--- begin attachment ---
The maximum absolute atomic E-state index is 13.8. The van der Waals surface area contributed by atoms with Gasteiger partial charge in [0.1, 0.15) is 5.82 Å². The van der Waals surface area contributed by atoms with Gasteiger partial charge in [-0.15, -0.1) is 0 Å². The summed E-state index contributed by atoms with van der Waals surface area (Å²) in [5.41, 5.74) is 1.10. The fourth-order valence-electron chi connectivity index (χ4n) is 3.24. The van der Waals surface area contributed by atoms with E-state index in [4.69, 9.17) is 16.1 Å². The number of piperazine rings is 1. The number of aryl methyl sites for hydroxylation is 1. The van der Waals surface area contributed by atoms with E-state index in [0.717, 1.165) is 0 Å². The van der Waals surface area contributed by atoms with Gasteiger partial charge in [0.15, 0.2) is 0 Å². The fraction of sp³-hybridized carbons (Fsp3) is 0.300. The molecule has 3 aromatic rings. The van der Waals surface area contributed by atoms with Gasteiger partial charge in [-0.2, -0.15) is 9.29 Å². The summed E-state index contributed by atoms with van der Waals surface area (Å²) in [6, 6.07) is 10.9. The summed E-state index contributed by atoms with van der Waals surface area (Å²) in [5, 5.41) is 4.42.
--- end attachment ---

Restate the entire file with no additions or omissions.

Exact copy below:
The maximum absolute atomic E-state index is 13.8. The van der Waals surface area contributed by atoms with Gasteiger partial charge in [0.1, 0.15) is 5.82 Å². The van der Waals surface area contributed by atoms with Gasteiger partial charge in [-0.15, -0.1) is 0 Å². The summed E-state index contributed by atoms with van der Waals surface area (Å²) in [5.41, 5.74) is 1.10. The fourth-order valence-electron chi connectivity index (χ4n) is 3.24. The van der Waals surface area contributed by atoms with E-state index in [4.69, 9.17) is 16.1 Å². The number of piperazine rings is 1. The number of aryl methyl sites for hydroxylation is 1. The van der Waals surface area contributed by atoms with E-state index in [0.717, 1.165) is 0 Å². The van der Waals surface area contributed by atoms with Gasteiger partial charge in [0.15, 0.2) is 0 Å². The fraction of sp³-hybridized carbons (Fsp3) is 0.300. The molecule has 3 aromatic rings. The van der Waals surface area contributed by atoms with Gasteiger partial charge in [-0.2, -0.15) is 9.29 Å². The summed E-state index contributed by atoms with van der Waals surface area (Å²) in [6, 6.07) is 10.9. The summed E-state index contributed by atoms with van der Waals surface area (Å²) in [5, 5.41) is 4.42.